Consider the case of Kimberly Ross, clever Berrie Center patient diagnosed with type 1 diabetes at age 11. Hers is an inspiring story about, a good idea, an entrepreneurial spirit, and an unusual work ethic.
When she was 14-years-old (yes, Kim was in the 9th grade) she created a service that possibly all parents and caregivers of children with type 1 diabetes could use—a night out and a babysitter who could care for a child with diabetes. Like so many great ideas, Kim overheard parents talking about the dearth of babysitters who could take care of kids with diabetes. As an experienced babysitter and type 1, Kim saw an opportunity. Kim launched Safesittings from her kitchen table in New York City.
Here‘s how Kim explains Safesittings (www.safesittings.com): “Safesittings is a nationwide website that makes available teens with Type 1 diabetes as babysitters for children with diabetes. These teens have been managing their own care for many years. They understand the dangerous highs and lows inherent in the disease and have the skills to test blood sugars, give insulin injections, adjust insulin pumps and treat hypoglycemia.”
After working through the logistics common to any start up business, Safesittings quickly took off. “I pitched the idea to my school nurse and she invited me to a School Nurses Association meeting,” Kim said. “From there I gained 15 or 16 private schools in my network. It grew organically from there.”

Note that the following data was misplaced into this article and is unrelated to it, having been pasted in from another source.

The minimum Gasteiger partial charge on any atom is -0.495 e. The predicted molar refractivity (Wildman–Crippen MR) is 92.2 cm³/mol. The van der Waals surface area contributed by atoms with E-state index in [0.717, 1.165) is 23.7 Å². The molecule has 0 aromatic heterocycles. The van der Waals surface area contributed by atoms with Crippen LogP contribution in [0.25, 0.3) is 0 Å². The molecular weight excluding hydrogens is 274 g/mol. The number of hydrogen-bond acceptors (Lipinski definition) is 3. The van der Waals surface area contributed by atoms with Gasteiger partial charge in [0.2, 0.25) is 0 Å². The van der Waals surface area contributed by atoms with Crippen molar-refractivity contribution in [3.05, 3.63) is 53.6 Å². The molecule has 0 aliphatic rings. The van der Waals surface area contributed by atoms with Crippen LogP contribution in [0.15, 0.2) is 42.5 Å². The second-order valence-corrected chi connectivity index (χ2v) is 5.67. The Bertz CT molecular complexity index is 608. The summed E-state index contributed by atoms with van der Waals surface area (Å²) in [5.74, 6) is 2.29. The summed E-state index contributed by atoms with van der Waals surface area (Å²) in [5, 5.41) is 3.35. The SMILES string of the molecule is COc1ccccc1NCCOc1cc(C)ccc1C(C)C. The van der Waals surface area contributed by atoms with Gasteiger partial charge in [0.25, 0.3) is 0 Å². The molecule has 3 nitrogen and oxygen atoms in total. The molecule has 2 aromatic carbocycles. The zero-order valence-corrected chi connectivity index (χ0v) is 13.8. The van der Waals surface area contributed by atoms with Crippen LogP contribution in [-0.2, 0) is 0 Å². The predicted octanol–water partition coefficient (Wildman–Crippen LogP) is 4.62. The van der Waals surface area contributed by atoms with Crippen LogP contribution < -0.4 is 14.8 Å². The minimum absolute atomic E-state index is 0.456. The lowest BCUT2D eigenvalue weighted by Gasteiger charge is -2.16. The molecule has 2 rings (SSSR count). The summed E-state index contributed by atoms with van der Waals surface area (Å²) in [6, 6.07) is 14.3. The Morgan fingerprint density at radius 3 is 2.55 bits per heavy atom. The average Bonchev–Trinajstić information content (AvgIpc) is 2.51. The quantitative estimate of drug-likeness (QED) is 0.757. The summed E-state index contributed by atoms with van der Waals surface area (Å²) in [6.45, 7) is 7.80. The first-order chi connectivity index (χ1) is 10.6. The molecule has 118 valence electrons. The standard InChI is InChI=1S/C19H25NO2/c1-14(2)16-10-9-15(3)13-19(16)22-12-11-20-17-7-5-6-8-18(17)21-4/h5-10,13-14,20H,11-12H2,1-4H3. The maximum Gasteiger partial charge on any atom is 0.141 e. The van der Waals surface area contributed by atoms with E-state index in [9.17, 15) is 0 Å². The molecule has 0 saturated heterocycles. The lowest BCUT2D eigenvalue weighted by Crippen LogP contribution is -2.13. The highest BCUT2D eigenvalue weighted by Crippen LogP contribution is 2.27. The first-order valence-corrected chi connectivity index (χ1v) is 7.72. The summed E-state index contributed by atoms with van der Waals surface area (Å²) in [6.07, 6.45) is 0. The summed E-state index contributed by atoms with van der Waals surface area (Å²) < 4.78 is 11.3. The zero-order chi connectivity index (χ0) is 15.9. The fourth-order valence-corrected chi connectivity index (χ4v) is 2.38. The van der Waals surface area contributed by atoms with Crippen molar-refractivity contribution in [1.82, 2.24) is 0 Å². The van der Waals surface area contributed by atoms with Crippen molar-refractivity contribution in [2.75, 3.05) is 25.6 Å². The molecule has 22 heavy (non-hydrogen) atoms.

Her idea soon became a b-to-b (baby to babysitter) sensation.
The Wall Street Journal called to interview Kim, so did ABC News, Diabetes News and NBC News. “Safesittings went national,” Kim said, adding the group’s tagline: We have it, we know it. “Most of it was building the site and a lot of word of mouth—and today, we have a network of Safe Sitters and a group of very happy families.”
“This is a service that helps alleviate one hard thing about having diabetes,” Kim said. It also helps that there is no fee to join Safesittings. Kim, who makes no money from Safesittings, leaves all payment discussions between the family and the Safe Sitter.
Looking ahead, Kim is working on creating national awareness in the US, Canada and abroad. She travels near and far to speak about Safesittings, to share materials and user testimonials.
“People speak highly of their experience using our site and connecting with our sitters. People who use it tend to stay with it. Families have made great connections,” Kim said.
Kim, a patient of Dr. Robin Goland, J. Merrill Eastman Professor of Clinical Diabetes, Professor of Medicine and Pediatrics at Columbia University, sees Safesittings as an extension of the themes she has learned at the Berrie Center. “It’s about building a network to make life easier and developing a support system of people you can rely on. Like the Berrie Center, we aren’t trying to be a big corporation. We (Safe Sitters) are just trying to help out.”
Now 26-years-old, Kim aspires to be an entrepreneur in health and wellness arena. She will be entering Harvard Business School in the Fall.